Charted: GOP made inroads with women, Hispanic voters in midterms
Republicans made significant gains with women and Hispanic voters in last year's midterm elections, despite falling short of their expected "red wave," according to a new report on validated general election voters.
Why it matters: Turnout — not voters switching parties — was the biggest factor driving GOP gains. Still, Republicans' slow, steady progress in winning over these voting blocs is raising alarms for Democrats.
Between the lines: 39% of Hispanic voters supported Republicans last November, compared to 25% in the 2018 midterms, according to the Pew Research Center data.
- But a major factor behind that shift was the lack of turnout for Democrats: 37% of the Hispanic voters who cast ballots in 2018 — a bloc that overwhelmingly tilted Democratic — did not turn out in 2022.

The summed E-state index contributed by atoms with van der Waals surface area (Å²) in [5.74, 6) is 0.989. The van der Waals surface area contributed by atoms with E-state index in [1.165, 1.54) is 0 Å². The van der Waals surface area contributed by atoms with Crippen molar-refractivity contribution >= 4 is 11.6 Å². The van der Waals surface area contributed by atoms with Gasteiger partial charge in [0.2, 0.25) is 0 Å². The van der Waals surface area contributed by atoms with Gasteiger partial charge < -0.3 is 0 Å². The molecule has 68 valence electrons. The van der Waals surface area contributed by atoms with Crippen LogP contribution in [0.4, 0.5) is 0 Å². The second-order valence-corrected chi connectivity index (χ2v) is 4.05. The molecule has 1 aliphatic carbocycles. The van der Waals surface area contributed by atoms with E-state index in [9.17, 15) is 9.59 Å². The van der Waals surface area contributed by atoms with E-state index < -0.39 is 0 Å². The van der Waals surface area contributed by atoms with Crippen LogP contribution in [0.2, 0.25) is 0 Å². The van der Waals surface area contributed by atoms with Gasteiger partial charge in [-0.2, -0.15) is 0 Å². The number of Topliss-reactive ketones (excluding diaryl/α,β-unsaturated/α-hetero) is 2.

- Republicans' gains among Hispanic voters took place in a year when former President Trump was not on the ballot, though many of his endorsed candidates were.
Zoom in: The polling also shows Black Americans firmly committed to the Democratic Party, despite other demographic groups moving right.
- In the past three elections, Black voters have not voted for Republicans more than 8% of the time, the data shows.